It seems like George Lucas has finally grown tired of other people making fun of his creations, both with and without his permission, and has decided to do it himself. Lucasfilm will create an animated comedy series based on the Star Wars franchise, with the help of the Robot Chicken creators, who have already done two one-off parodies of their own. Although, when you think about it, it's amazing that anyone finds anything to joke about in this bleak, depressing series of films. The movies have light moments, sure, but they mostly deal with such ponderous topics as war, betrayal, genocide, patricide, incest, amputation, manipulation, bureaucracy, mental disability and dying in childbirth. If Star Wars can inspire this much comedy, then why not other depressing films? We came up with some comedic TV pitches for some of our favorite gloomy films and think we've got a few winners.
Premise: Lieutenant Stevie Pruit has a reputation as a bad police officer. Of course, it's usually the doing of his mischievous partner Terrence McDonaugh, but try telling that to his angry captain! What he really wants to do is quit the LAPD and start up a yogurt stand, but until he pays off his bookie or convinces his girlfriend to quit hooking, he's stuck being a cop in one of the worst precincts in Los Angeles.
Pilot: When McDonaugh starts an impromptu donut fight, the powdered sugar on Pruit's suit makes everyone at the station think he's hooked on the nose candy.
Friday the 13th
Premise: Tommy Jarvis is unlucky. Born on Friday the 13th, not a day goes by that some aspect of his life doesn't spiral hilariously out of control! Be it his love life, his family life or his minimum-wage job at the Fry-U-Later, he's always trying to dig himself out of a hole. Luckily, he's got a friend in his hulking co-worker, fry cook Jason Voorhees. Jason may not say much, and Tommy has never actually seen his face, but he's always there to lend a hand when Tommy needs it.
Pilot: After leaving a misleading message on his girlfriend's answering machine, Tommy needs Jason's help to break into her apartment and erase it.
Premise: Kevin Flynn was working late on a computer program he'd written when he was accidentally digitized and beamed into the Internet! Stuck in the virtual world with no money, he's forced to sign up with a temp folder agency, taking a series of odd jobs (sorting e-mail, acting in animated greeting cards) in order to earn enough to get back to the real world. Luckily, his fellow temp file friends Tron and Yori are there to make even the most mundane work seem fun.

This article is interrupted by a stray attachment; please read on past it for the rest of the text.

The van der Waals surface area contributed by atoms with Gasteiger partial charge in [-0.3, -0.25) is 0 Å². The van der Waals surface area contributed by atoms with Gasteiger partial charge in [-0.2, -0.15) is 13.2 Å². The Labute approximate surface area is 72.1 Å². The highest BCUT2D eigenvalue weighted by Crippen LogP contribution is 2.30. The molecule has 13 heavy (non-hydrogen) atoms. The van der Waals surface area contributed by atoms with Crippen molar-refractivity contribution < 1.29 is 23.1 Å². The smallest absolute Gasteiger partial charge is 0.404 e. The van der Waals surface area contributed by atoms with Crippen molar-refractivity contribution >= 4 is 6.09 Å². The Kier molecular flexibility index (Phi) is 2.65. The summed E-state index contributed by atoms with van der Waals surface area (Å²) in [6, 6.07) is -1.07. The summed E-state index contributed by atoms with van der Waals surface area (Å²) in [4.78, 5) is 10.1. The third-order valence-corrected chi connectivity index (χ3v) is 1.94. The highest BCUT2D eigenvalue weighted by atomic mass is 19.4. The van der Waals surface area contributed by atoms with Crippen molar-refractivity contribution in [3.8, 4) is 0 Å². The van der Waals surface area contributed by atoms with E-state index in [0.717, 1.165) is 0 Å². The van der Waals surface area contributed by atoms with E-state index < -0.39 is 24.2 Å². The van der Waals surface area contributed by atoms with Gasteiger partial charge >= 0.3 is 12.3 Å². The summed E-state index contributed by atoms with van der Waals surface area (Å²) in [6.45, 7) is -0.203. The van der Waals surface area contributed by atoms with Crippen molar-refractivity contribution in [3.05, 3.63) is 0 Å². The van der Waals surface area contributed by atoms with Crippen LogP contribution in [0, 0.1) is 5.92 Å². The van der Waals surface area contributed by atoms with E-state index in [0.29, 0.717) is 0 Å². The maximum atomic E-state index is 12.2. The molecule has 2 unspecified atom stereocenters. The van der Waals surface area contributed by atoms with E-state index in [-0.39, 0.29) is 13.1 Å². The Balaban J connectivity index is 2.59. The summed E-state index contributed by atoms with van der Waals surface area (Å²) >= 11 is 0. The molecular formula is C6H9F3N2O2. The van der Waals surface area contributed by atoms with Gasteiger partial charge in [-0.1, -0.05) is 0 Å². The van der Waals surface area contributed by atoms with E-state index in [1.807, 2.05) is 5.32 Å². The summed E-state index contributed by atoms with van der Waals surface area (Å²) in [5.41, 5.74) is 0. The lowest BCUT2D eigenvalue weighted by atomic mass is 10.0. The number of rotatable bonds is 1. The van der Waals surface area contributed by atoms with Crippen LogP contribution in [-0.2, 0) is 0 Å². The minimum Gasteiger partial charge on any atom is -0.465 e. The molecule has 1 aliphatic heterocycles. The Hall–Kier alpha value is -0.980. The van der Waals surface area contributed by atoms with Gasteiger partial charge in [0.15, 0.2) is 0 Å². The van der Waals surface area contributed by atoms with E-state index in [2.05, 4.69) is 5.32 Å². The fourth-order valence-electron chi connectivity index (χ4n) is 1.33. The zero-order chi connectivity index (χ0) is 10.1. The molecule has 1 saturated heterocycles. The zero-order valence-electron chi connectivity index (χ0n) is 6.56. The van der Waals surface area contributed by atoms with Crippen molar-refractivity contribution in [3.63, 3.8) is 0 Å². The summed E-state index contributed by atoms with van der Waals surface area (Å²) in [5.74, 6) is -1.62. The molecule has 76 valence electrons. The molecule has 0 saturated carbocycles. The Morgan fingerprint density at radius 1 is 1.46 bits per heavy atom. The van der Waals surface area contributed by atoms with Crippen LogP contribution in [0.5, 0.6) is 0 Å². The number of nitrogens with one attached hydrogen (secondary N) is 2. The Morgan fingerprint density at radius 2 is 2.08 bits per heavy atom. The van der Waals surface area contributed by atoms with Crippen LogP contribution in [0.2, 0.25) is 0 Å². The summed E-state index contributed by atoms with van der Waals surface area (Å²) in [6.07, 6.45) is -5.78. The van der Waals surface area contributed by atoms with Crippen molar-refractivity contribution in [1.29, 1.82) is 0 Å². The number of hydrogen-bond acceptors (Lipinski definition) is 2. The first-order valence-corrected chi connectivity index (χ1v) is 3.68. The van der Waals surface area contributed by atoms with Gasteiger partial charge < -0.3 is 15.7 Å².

Pilot: Stranded at the USB station with no credits, Flynn is hired by a few shady characters to do some illegal hacking.
Premise: Beatrix Kiddo is a divorced mom with a four-year-old daughter named B.B., trying to make ends meet as a small-town martial arts instructor. Her life gets more complicated, however, when her ex-husband -- and former assassination squad leader -- Bill moves in next door with his new wife, Elle. Can Beatrix's new romance with B.B.'s art teacher survive with Bill next door, and will her crazy former co-assassin O-Ren be a shoulder to lean on or a source of more drama?
Pilot: Beatrix meets B.B.'s art teacher and is instantly smitten, then runs into him again when she and O-Ren go out for a night on the town. But will O-Ren sink her claws into him before Beatrix can get in a shot? Also, new neighbor Bill scares off B.B.'s babysitter.
Premise: Every Friday night, John Smith and his crazy group of friends drink, swap stories, and then beat each other up, and John always ends up passed out on the floor. And every Saturday morning, John wakes up to find out that the group, led by a member he's never met named Tyler Durden, came up with and executed some insane, property-destroying plan while he was unconscious. After learning about the group's misadventures in flashback, John somehow has to undo the damage that was done the night before.
Pilot: After a night of complaining about his day job to his buddies, John wakes up to find the prototype electric car from his car company's showroom in his living room.
Read our list of the most unnecessary sequels, then let us know what dark movie you want to see made into a comedy series below.
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